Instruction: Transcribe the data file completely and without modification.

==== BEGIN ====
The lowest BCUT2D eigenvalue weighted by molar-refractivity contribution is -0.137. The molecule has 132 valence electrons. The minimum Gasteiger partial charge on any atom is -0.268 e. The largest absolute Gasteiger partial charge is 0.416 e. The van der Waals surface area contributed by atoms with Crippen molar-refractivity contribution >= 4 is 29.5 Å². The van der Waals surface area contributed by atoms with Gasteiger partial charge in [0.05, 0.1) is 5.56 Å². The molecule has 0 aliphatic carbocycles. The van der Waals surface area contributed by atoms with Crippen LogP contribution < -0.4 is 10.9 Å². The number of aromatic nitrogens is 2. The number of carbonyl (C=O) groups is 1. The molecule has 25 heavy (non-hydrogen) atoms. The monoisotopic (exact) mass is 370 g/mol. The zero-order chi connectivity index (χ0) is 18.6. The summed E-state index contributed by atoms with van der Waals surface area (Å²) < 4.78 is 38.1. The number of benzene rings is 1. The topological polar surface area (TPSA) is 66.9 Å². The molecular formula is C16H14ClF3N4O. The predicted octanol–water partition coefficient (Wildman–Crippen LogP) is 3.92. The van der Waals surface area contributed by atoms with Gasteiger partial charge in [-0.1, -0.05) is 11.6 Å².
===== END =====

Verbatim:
The lowest BCUT2D eigenvalue weighted by molar-refractivity contribution is -0.137. The molecule has 132 valence electrons. The minimum Gasteiger partial charge on any atom is -0.268 e. The largest absolute Gasteiger partial charge is 0.416 e. The van der Waals surface area contributed by atoms with Crippen molar-refractivity contribution >= 4 is 29.5 Å². The van der Waals surface area contributed by atoms with Gasteiger partial charge in [0.05, 0.1) is 5.56 Å². The molecule has 0 aliphatic carbocycles. The van der Waals surface area contributed by atoms with Crippen LogP contribution < -0.4 is 10.9 Å². The number of aromatic nitrogens is 2. The number of carbonyl (C=O) groups is 1. The molecule has 25 heavy (non-hydrogen) atoms. The monoisotopic (exact) mass is 370 g/mol. The zero-order chi connectivity index (χ0) is 18.6. The summed E-state index contributed by atoms with van der Waals surface area (Å²) < 4.78 is 38.1. The number of benzene rings is 1. The topological polar surface area (TPSA) is 66.9 Å². The molecular formula is C16H14ClF3N4O. The predicted octanol–water partition coefficient (Wildman–Crippen LogP) is 3.92. The van der Waals surface area contributed by atoms with Gasteiger partial charge in [-0.1, -0.05) is 11.6 Å².